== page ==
- bundle package (buy 3 items for $100 – usually $40 each)
- VIP discount
- Membership discount
- Club association discount (member of a related club outside of your business)
Don’t become reliant
While sales can be useful, having regular sales can diminish their effect, as well as your brand. Dont’ fall into the trap of having sales an essential part of your business. A number retailers fall into this trap, then have to spend considerable effort in building up their brand again.
Your market shouldn’t come to expect to pay the sale price, and your business shouldn’t survive on the running of sales. If customers come to expect products to be at a reduced rate, it’ll make it hard to generate attention for your sales and devalue the integrity of your product prices and value.
Remember that sales should be an added tool to entice customers and keep your business flowing, not something that your business relies on in order to turnover sales.
Invite your customers
If you’ve ever organised a party, you’ll know that if you don’t invite people, no one will come! The same applies to retail sales. Don’t expect that just because you have a sale, that customers will know about it. You need to notify your customers (or customer segment) by:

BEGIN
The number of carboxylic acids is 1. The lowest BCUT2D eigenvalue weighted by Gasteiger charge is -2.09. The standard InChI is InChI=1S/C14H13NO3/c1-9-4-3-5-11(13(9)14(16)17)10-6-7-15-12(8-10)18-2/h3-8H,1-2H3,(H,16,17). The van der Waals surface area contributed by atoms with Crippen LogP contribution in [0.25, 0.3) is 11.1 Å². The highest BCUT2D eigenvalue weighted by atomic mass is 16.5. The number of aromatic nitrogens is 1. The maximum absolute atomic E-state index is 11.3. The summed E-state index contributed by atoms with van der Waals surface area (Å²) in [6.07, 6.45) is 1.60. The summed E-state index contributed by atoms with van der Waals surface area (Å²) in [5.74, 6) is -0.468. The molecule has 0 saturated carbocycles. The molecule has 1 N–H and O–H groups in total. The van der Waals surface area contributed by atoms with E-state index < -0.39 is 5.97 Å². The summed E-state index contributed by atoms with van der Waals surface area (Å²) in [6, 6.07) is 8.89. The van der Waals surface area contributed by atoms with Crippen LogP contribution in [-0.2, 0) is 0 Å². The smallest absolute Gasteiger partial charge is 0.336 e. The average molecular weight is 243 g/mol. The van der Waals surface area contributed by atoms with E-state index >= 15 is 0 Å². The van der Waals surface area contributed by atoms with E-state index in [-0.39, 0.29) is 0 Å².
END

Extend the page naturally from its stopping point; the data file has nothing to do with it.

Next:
- Store signage
- Website banners/graphics/text
- Social Media, and
- Advertising (online, radio, print, TV)
Remind customers as the sale comes to a close, but ensure you’re still engaging customers, rather than simply annoying them (check your stats such as open rates, and click through rates of emails to determine this).
No one likes to miss out on a deal. Creating scarcity is a great way to help put pressure on a buying decision. If you run a sale, only run it for a limited time, through an exclusive offer, or double down by creating a sale with a limited product line.
If you keep your store looking fresh and new, this will also help to make your customers feel the need to come back regularly to see new stock, or avoiding missing out.
Running a successful retail sale can be a fantastic way to increase sales, keep cash flowing, engage existing customers, and obtain new ones. It is important however, that you have a solid understanding of your audience, your metrics, your strategy and your objectives to having a sale, so you maintain your brand, reach new customers and increase your profits!